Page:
Computing stuff tied to the physical world

Paper-based Google

In Musings on Oct 14, 2012 at 00:01

Look what got delivered (unannounced) here at JeeLabs the other day:

DSC 4171

That’s nearly 3000 pages of product and price information, in a 2 kg package :)

Crazy? Maybe. But there’s still some value in seeing so many products at one glance:

DSC 4172

What would be even nicer, IMO, is a paper version with QR codes so you can instantly tie what you see to a web page, with more information, full quantity pricing details, and engineering specs / datasheets. Or at least a direct link between each full page and the web – that’s just 4 digits to enter, after all.

It feels a bit old-fashioned to leaf through such a catalog, but hey… when you don’t know exactly what you need (or more likely: what range of solutions is available), then that can still beat every parametric search out there.

RS Components have an excellent selection of electronic and mechanical parts, BTW.

  1. So true…

    I have the 2-book Conrad business catalog on my shelf, almost 6000 Pages together. Especially useful, since their online parameter selection is terrible, seems like the person entering the information didn’t care a bit for browseability.

  2. Nothing really beats a paper based catalog, browsing for something that you really don’t know what’s called, but you have an idea of what it may look like, hard to do on the web. And my respect for the amount of datasheet’s available on the website.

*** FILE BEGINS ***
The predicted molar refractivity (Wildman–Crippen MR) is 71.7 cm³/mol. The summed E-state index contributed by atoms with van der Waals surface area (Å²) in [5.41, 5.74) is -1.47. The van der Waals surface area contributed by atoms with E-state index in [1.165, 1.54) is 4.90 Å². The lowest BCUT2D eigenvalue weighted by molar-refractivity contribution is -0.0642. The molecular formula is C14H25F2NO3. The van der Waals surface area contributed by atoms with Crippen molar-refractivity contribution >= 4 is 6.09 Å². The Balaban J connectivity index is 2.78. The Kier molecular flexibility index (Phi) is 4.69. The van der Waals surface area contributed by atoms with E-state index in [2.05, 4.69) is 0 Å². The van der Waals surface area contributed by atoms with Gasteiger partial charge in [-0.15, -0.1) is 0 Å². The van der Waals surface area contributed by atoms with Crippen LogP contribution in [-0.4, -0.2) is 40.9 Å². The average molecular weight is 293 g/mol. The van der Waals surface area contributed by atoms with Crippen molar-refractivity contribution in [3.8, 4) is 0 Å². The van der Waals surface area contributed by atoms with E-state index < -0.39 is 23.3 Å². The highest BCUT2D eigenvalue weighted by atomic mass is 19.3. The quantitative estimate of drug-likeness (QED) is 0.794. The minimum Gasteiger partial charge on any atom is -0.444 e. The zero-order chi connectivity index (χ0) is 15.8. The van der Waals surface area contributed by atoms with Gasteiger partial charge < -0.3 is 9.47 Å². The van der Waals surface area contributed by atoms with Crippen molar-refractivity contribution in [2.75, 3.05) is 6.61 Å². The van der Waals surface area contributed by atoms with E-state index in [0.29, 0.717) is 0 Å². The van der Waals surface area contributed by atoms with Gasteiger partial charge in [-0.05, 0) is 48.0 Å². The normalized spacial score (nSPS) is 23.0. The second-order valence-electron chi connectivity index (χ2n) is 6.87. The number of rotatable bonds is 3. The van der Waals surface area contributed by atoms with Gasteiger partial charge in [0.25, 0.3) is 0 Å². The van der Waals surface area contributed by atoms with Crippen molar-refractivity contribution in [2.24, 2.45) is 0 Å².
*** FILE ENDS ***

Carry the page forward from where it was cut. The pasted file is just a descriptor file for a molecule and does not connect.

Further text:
3. you can also ask the Farnell’s and DigiKey’s catalog but check if you shelf can support 4kg more ;-)

  4. QR codes in a catalog would be a total waste of (paper) space, because if you have product numbers and the manufacturers website, you can (almost) instantly tie what you see to everything else. Besides, reading a QR code would be done on a mobile device, but when I’m designing something, I’m using my desktop or laptop. I’m pretty sure that it would be much more of a pain to read a QR code on one of those machines, then it would be to just “type in the number”.

  5. There are indeed times when browsing on paper is a delight – and some things are very tempting to purchase! When I was working in electronic design back in the 1970s and early 1980 we used to get the RadioSpares (as RS was then called) representative visiting about once every three months with a box of new goodies to show. It’s good to see the company is still around and that it’s forward looking (e.g. Raspberry Pi).

    Aside: in A4 magazines a printed image can look a whole lot better than a PDF even on the iPad3, and there’s the feel and smell of the paper. But I still want the PDF on my iPad for carrying round!

Comments are closed.